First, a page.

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  • Shakespeare’s Irrational Endings: The Problem Plays by David Margolies
  • Joel Benabu
Shakespeare’s Irrational Endings: The Problem Plays. David Margolies. Basingstoke: Palgrave Macmillan, 2012. P. vii + 183. $90 (Hardcover) -According to Palgrave Macmillian, both a hardcover ($90) and an Ebook ($104) exist.

This book presents a study of the so-called problem plays, exploring the dramaturgical means that Shakespeare used to construct their endings. The analysis, rather than focusing exclusively on how the playwright channels audience response, reflects on how he stimulated audience awareness about the hypocrisy and injustice of contemporary society. The book engages with the scholarly debate over what constitutes a “Shakespearean problem play,” asserting that contradictory endings are a distinguishing feature that serve to create “doubts and questions about the world in which his audience live” (111). The author has included in the category Much Ado About Nothing, The Merchant of Venice, and Othello, titles not typically classified as problem plays.

In developing an analytical reading of All’s Well that Ends Well, Much Ado About Nothing, Measure for Measure, The Merchant of Venice, Troilus and Cressida, and Othello, Margolies relies on a methodology that can be described as formalist and literary historical. Its building blocks comprise two parts: structural ideas of closure in relation to the plot as a whole and semiotic ideas of closure in relation to audience reception. His readings of the plays selected for analysis may not offer a new interpretation so much as a way of approaching them as performable entities. This proves to be a valuable approach that attempts to trace how Shakespeare communicates the theatrical effect of a work through the particular organization of his dramatic material. Regrettably, however, this study does not define the “problem” implicit in this rather unorthodox grouping of so-called problem plays. Furthermore, it is entirely self-referential, failing to engage with any earlier scholarship on the subject of endings, in spite of there being a rich critical history and important points of contact.

The book’s principal argument is that the endings of Shakespeare’s problem plays work on the spectator through a series of unresolvable contractions: [End Page 179]

Part of the effectiveness of Shakespeare’s construction is that these contradictions cannot be reasoned away or balanced out as a mediocre relationship. They arise from the same event but are attached to different aspects (the form and the content) and thus exist effectively in different dimensions.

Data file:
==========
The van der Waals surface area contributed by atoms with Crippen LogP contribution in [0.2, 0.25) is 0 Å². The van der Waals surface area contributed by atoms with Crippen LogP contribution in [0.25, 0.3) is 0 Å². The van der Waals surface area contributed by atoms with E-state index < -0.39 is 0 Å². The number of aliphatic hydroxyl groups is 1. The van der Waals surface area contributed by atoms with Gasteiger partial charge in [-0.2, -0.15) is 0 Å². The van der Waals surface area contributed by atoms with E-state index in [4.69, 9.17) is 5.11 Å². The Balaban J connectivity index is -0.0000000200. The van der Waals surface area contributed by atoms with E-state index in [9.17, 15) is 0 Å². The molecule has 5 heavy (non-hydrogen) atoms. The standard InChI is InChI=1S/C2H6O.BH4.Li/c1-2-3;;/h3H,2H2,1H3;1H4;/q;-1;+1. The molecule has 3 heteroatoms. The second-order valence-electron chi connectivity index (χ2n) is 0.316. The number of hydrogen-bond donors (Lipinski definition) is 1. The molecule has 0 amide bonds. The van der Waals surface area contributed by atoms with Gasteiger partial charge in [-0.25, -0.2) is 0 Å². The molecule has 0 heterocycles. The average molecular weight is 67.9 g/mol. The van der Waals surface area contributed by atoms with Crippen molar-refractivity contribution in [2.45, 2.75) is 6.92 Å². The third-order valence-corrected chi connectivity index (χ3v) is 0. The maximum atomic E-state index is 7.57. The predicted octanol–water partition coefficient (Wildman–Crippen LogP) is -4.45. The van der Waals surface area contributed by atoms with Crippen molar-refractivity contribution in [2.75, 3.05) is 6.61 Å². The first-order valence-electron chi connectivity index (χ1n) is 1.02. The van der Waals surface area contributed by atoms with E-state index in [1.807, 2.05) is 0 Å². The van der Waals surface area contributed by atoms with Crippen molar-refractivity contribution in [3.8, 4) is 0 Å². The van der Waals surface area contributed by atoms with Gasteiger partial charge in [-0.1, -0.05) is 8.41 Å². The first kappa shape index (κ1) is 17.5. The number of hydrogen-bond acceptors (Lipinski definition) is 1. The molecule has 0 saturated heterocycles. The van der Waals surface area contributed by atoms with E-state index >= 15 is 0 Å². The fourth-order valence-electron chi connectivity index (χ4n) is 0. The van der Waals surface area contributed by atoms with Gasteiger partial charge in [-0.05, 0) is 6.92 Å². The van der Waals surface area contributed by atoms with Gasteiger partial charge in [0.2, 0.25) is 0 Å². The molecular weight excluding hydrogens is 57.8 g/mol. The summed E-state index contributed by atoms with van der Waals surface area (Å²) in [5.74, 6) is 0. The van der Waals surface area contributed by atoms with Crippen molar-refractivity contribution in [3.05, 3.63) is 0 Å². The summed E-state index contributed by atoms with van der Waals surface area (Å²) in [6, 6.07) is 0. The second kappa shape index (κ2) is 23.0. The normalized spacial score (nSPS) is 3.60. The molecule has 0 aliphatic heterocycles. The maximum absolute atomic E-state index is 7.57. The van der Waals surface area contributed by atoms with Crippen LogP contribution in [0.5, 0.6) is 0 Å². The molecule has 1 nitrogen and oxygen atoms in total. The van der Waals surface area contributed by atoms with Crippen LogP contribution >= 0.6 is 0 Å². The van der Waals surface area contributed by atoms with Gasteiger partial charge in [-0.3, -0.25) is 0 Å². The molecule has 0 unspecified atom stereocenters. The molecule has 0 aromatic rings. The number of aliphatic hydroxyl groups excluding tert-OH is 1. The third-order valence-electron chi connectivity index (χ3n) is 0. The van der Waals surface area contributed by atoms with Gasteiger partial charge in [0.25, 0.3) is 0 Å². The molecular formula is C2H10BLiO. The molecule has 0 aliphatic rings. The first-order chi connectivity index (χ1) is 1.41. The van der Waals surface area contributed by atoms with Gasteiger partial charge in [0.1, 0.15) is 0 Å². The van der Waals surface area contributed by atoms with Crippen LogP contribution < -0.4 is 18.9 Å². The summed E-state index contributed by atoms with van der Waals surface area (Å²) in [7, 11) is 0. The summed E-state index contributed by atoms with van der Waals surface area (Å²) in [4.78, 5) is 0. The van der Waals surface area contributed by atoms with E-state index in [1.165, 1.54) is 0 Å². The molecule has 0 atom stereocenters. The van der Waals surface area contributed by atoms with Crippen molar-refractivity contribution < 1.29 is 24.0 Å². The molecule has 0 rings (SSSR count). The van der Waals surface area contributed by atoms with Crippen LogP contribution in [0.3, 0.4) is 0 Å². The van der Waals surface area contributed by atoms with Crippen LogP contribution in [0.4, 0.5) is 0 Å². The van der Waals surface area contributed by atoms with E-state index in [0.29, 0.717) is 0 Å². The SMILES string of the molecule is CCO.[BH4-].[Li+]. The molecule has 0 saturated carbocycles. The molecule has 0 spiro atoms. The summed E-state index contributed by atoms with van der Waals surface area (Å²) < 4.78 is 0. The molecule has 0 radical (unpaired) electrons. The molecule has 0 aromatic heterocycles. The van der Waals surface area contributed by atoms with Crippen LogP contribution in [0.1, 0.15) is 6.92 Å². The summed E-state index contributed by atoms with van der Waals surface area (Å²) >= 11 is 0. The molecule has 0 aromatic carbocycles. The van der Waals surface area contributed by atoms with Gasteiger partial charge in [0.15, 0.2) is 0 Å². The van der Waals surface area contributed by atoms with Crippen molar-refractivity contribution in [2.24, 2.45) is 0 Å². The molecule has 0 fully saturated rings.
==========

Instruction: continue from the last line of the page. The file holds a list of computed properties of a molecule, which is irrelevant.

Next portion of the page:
To scholars familiar with the subject of Shakespearean endings, Margolies’s thesis may appear, at first glance, to rehash familiar rhetoric, because “closure and contradiction” have been the dominant paradigm in earlier scholarship on Shakespearean endings, as demonstrated, for example, in Barbara Hodgdon’s The End Crowns All: Closure and Contradiction in Shakespeare’s History (Princeton, 1991). But Margolies’s point of departure is emotive, not structural, offering a valuable contribution, especially to reception theory in Shakespeare Studies: “the approach to the plays that would seek to make most sense is to look at them in terms of the response they generate, and how Shakespeare engineers this response” (9).

The author assumes judiciously that the task of plot construction in the early modern context depended on a playwright’s intimate familiarity with audience psychology and its manipulation—acquired in Shakespeare’s case through daily contact in the theater. By tracing evidence of this “practical knowledge” in the playtext, the author explores how Shakespeare organized his dramatic material, creating and then reversing expectation in the course of performance on the early modern stage.

This is just one of the many strengths of Margolies’s book. Another is its challenging of the assumptions derived from the application of exclusively literary parameters to the study of Shakespeare’s playtexts, to which the lion’s share of the introduction is devoted. In it, Margolies outlines a number of fallacies of interpreting Shakespeare. He criticizes, for example, the scholarly tendency to privilege the meanings of words over action, to assume that the plays are naturalistic, to consider them as purveyors of intellectual ideas rather than entertainment, and to perceive textual difficulties necessarily as Shakespeare’s errors rather than components integral to his dramaturgy:

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pp. 179-182
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